Ever since Satya Nadella took over the reins at Microsoft, the Windows giant has been talking up how much it loves Linux – but it appears this hasn't trickled down to its OneDrive team.

    Plenty of Linux users are up in arms about the performance of the OneDrive web app. They say that when accessing Microsoft's cloudy storage system in a browser on a non-Windows system – such as on Linux or ChromeOS – the service grinds to a barely usable crawl. But when they use a Windows machine on the same internet connection, speedy access resumes.

    Crucially, when they change their browser's user-agent string – a snippet of text the browser sends to websites describing itself – to Internet Explorer or Edge, magically their OneDrive access speeds up to normal on their non-Windows PCs.

Kernel Space: Linux, Graphics

Filed under
Graphics/Benchmarks
Linux
  • Intel Has More P-State Changes Coming For Linux 4.12

    Tuning the P-State CPU frequency scaling driver for the Linux kernel feels like a never-ending process. While it's been around for years and continues to be refined, for some Intel CPUs on some workloads, the CPUFreq scaling driver leads to be better performance and even Intel's own Clear Linux distribution is using CPUFreq by default. With Linux 4.12, more intel_pstate revisions are taking place.

  • Intel's Vulkan Driver Working On VK_KHX_multiview Support

    Intel's open-source "ANV" Vulkan Linux driver is prepping support for the experimental VK_KHX_multiview extension.

    Key Intel Vulkan driver contributor Jason Ekstrand has published his initial patches for VK_KHX_multiview support within the ANV code-base. This also includes SPIR-V support for the related SPV_KHR_multiview extension.

  • Mir's Abstraction Layer Now Has Cut & Paste Support (MirAL)

    A few days ago we reported on Ubuntu's Mir now supporting drag and drop while now another important desktop feature has come to Ubuntu's Mir abstraction layer, MirAL.

  • DRM Core Updates For HDMI 2.0+ Features

    Synopsys has been working on some DRM core infrastructure patches for better handling of HDMI 2.0+ support by DRM drivers.

Proprietary Software

Filed under
Software

Red Hat and Fedora

Filed under
Red Hat

Android Leftovers

Filed under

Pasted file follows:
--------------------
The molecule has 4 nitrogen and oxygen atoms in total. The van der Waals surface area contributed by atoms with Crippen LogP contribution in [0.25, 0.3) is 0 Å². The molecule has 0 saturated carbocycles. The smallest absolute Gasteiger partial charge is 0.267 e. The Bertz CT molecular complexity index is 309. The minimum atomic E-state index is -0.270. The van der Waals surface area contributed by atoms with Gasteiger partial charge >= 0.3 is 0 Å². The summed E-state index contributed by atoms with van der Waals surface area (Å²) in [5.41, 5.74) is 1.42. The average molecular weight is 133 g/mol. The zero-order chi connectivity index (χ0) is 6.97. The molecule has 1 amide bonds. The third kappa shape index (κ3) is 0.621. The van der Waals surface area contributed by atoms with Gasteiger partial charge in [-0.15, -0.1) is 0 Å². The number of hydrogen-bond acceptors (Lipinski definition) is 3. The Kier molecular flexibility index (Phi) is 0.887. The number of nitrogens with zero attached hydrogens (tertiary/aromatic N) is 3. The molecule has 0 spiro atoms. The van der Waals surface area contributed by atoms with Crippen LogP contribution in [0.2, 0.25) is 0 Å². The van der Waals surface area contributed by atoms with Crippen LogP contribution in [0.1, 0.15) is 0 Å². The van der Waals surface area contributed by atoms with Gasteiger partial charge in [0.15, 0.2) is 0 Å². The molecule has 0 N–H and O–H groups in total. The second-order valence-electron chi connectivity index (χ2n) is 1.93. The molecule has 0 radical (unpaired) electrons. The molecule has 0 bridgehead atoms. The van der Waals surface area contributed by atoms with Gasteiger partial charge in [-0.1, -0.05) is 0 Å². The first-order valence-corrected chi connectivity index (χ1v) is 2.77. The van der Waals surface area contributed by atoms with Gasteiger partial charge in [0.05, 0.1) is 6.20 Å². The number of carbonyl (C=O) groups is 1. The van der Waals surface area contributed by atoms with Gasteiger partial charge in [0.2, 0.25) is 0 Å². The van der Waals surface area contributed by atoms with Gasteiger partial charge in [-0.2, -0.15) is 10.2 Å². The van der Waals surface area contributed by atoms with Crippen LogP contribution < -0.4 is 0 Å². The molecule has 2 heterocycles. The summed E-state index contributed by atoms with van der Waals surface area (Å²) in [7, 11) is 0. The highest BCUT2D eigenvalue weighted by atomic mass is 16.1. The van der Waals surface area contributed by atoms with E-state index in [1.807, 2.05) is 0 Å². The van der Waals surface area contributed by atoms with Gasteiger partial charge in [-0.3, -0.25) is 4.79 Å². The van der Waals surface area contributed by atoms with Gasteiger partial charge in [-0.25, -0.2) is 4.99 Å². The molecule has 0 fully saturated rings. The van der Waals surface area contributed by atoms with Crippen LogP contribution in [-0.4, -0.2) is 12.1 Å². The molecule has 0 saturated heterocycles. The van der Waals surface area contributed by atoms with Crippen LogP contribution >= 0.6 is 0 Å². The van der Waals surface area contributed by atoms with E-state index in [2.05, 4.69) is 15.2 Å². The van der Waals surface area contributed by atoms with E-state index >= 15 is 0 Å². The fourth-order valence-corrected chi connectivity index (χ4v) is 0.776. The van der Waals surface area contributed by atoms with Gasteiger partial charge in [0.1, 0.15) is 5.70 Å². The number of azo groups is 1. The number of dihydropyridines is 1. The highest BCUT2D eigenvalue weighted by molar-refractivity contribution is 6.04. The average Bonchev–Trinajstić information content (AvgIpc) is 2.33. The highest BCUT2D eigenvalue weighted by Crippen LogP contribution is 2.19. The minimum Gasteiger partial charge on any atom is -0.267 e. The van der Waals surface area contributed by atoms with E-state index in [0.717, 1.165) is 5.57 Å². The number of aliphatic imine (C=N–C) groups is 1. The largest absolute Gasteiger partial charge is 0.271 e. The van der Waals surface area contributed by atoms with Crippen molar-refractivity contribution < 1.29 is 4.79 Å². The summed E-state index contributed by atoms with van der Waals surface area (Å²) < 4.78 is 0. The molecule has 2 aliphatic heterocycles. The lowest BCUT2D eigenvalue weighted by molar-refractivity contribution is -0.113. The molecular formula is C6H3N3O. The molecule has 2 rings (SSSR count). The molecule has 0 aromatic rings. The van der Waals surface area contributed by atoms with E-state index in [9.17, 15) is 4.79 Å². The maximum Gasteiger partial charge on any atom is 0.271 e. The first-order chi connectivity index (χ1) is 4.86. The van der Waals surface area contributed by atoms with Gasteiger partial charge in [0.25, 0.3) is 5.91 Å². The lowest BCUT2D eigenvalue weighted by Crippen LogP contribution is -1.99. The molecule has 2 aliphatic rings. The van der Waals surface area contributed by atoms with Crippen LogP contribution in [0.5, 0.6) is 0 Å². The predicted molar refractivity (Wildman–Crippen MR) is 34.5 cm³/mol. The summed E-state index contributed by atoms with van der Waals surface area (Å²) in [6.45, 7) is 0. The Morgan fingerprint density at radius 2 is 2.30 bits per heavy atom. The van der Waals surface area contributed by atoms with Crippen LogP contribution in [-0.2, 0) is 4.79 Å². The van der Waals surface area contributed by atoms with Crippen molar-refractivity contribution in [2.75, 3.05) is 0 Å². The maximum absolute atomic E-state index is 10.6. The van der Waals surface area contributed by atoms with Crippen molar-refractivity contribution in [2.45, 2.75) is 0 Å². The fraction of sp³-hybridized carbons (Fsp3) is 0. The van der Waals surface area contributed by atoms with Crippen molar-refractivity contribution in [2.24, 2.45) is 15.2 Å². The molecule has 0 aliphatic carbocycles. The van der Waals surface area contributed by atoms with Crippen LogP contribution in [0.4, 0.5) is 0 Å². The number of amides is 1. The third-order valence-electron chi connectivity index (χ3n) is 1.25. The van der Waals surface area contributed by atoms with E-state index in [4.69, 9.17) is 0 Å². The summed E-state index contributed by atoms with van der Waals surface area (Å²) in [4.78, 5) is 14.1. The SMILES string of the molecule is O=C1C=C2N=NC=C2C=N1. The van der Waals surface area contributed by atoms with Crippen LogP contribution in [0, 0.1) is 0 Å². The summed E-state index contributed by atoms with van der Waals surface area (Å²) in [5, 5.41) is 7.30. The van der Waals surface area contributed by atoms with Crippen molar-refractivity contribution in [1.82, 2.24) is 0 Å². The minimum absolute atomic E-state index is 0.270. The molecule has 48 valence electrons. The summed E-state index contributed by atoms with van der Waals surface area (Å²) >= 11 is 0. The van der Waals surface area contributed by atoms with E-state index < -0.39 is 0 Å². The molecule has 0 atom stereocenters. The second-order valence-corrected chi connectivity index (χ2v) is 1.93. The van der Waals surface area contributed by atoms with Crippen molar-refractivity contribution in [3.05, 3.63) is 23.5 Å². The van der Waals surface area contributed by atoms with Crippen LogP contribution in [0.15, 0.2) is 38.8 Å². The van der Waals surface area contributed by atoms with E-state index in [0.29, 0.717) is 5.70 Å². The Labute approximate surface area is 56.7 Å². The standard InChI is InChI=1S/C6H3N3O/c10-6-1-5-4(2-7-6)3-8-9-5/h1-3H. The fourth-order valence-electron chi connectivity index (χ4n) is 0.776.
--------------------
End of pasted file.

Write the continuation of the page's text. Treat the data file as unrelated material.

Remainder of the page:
Android

Leftovers: OSS and Sharing

Filed under
OSS
  • Next-gen developers need master class in open source, says IBM

    The demand for software applications with baked-in cognitive and data science technology is raising expectations of what a developer must bring to the table. Open-source Application Programming Interfaces lower the “concept count” needed, but composing them into next-gen apps will take practice, according to Angel Diaz (pictured), vice president of cloud architecture and technology at IBM.

    “The developer is becoming a cognitive developer and a data science developer in addition to an application developer, and that is the future,” Diaz said.

  • Dell Is Exploring The Use Of Coreboot, At Least Internally

    Dell appears to be using Coreboot on some of their modern Intel Atom motherboards paired with the Intel FSP and TianoCore.

  • How a small team keeps Twitter’s Fail Whale at bay

    Following the strong wake created by the Fail Whale, Twitter created a life raft in the form of stateless containerized micro services. In just a few years, they’ve scaled to hundreds of teams running thousands of services on tens of thousands of hosts and in hundreds of thousands of containers.

    Ian Downes is engineering manager for the compute platform team at Twitter. His team of about 10 engineers and a few other staffers buoys a platform providing container infrastructure to much of the stateless services powering twitter.com and its advertising business. Downes spoke recently at Container World on “Twitter’s Micro Services Architecture: Operational & Technical Challenges.”

  • Teradata Debuts Open Source Kylo™ to Quickly Build, Manage Data Pipelines
  • Teradata Scores Highest in All Use Cases in 2017 Gartner Report: Critical Capabilities for Data Management Solutions for Analytics
  • 5 Legal Risks For Companies Involved in Open Source Software Development

    The reasons that organizations use Open Source Software (OSS) are many and varied. It speeds development, lowers costs, provides flexibility, and facilitates innovation -- all of which add up to a competitive advantage for the organization.

    But there are also challenges and legal risks involved when companies shift from a development model based on custom, in-house development to one based on assembling open source components and coding only the parts that are truly unique to an application.